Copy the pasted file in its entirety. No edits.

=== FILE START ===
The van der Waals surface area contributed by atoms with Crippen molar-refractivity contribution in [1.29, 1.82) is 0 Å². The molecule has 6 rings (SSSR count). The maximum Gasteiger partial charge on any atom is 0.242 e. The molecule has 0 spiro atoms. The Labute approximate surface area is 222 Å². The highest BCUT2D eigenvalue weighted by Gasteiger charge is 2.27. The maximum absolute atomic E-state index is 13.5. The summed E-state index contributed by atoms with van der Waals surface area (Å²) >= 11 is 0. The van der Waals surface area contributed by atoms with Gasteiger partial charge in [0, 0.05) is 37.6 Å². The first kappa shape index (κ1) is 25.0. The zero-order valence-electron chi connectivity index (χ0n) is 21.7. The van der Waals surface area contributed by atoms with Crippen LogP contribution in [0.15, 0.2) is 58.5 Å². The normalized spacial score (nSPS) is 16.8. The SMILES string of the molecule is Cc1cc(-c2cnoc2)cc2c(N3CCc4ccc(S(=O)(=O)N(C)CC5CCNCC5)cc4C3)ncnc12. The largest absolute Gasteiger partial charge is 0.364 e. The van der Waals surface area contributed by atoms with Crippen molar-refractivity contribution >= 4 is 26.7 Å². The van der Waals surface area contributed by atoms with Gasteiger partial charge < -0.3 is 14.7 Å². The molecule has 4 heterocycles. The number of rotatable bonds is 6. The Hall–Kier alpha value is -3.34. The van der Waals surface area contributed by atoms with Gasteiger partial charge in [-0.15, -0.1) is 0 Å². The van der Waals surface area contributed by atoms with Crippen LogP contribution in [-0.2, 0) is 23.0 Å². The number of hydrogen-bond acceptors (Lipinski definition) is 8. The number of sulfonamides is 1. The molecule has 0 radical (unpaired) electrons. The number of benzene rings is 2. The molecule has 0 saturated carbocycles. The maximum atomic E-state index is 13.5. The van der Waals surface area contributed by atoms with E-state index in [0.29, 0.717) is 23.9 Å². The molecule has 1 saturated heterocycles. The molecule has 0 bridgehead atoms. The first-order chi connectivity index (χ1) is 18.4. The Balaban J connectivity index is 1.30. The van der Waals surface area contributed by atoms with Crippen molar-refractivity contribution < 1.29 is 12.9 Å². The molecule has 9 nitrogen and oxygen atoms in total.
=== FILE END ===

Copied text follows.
The van der Waals surface area contributed by atoms with Crippen molar-refractivity contribution in [1.29, 1.82) is 0 Å². The molecule has 6 rings (SSSR count). The maximum Gasteiger partial charge on any atom is 0.242 e. The molecule has 0 spiro atoms. The Labute approximate surface area is 222 Å². The highest BCUT2D eigenvalue weighted by Gasteiger charge is 2.27. The maximum absolute atomic E-state index is 13.5. The summed E-state index contributed by atoms with van der Waals surface area (Å²) >= 11 is 0. The van der Waals surface area contributed by atoms with Gasteiger partial charge in [0, 0.05) is 37.6 Å². The first kappa shape index (κ1) is 25.0. The zero-order valence-electron chi connectivity index (χ0n) is 21.7. The van der Waals surface area contributed by atoms with Crippen LogP contribution in [0.15, 0.2) is 58.5 Å². The normalized spacial score (nSPS) is 16.8. The SMILES string of the molecule is Cc1cc(-c2cnoc2)cc2c(N3CCc4ccc(S(=O)(=O)N(C)CC5CCNCC5)cc4C3)ncnc12. The largest absolute Gasteiger partial charge is 0.364 e. The van der Waals surface area contributed by atoms with Crippen molar-refractivity contribution >= 4 is 26.7 Å². The van der Waals surface area contributed by atoms with Gasteiger partial charge < -0.3 is 14.7 Å². The molecule has 4 heterocycles. The number of rotatable bonds is 6. The Hall–Kier alpha value is -3.34. The van der Waals surface area contributed by atoms with Gasteiger partial charge in [-0.15, -0.1) is 0 Å². The van der Waals surface area contributed by atoms with Crippen LogP contribution in [-0.2, 0) is 23.0 Å². The number of hydrogen-bond acceptors (Lipinski definition) is 8. The number of sulfonamides is 1. The molecule has 0 radical (unpaired) electrons. The number of benzene rings is 2. The molecule has 0 saturated carbocycles. The maximum atomic E-state index is 13.5. The van der Waals surface area contributed by atoms with E-state index in [0.29, 0.717) is 23.9 Å². The molecule has 1 saturated heterocycles. The molecule has 0 bridgehead atoms. The first-order chi connectivity index (χ1) is 18.4. The Balaban J connectivity index is 1.30. The van der Waals surface area contributed by atoms with Crippen molar-refractivity contribution < 1.29 is 12.9 Å². The molecule has 9 nitrogen and oxygen atoms in total.